MADRID/BRUSSELS (Reuters) - Spain’s latest credit rating downgrade has thrown into sharp relief the need to revive a banking sector that could need another 100 billion euros to cover bad debts in order to avoid exposing another weak flank in the euro zone crisis,
The options are clear: Spain’s troubled banks seek fresh capital themselves, the government comes to their aid or euro zone funds are somehow pushed in their direction.
But while the need for new funds is pressing, policymakers have no clear idea how to proceed.
The problem is the banks are in no shape to attract investment, Madrid cannot offer much more help since a domestic bailout would worsen Spain’s already parlous debt position, while Brussels rules out direct euro zone aid to banks.
Something will have to give.
Standard & Poor’s cut Spain’s rating by two notches to BBB+ late on Thursday, citing a budget deficit which is not falling as fast as planned and “the increasing likelihood that the government will need to provide further fiscal support to the banking sector”.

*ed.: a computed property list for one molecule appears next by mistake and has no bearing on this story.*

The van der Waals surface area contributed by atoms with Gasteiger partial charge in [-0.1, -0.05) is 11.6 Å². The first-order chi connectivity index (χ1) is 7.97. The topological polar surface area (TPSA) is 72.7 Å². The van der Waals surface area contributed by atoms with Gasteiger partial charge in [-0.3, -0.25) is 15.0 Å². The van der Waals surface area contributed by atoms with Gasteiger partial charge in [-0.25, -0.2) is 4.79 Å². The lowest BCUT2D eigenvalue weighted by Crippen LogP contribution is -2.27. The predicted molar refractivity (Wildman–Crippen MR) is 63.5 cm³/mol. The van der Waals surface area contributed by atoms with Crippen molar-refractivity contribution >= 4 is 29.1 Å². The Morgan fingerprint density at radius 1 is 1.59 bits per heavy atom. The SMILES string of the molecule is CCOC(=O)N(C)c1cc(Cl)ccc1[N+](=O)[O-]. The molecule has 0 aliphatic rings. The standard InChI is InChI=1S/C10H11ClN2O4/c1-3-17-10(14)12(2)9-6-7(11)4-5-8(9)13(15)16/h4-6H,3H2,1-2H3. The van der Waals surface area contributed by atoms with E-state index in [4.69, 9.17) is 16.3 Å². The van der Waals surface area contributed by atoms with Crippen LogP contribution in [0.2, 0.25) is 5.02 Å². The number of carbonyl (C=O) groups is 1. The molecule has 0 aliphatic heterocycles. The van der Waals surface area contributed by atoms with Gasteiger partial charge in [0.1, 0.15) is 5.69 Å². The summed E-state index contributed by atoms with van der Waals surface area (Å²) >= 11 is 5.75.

A burst property bubble and a deepening recession have made it likely Spanish banks will need more money than previously thought to recapitalize. Left unchecked, the hole could push Spain towards a Greek-style bailout which the euro zone can barely afford.
Latest data show Spanish banks are carrying their biggest burden of bad loans since 1994. As the economy deteriorates, compounding households’ problems in repaying debt, they are expected to need more than the extra 53.8 billion euros ($71 billion) the Bank of Spain has predicted.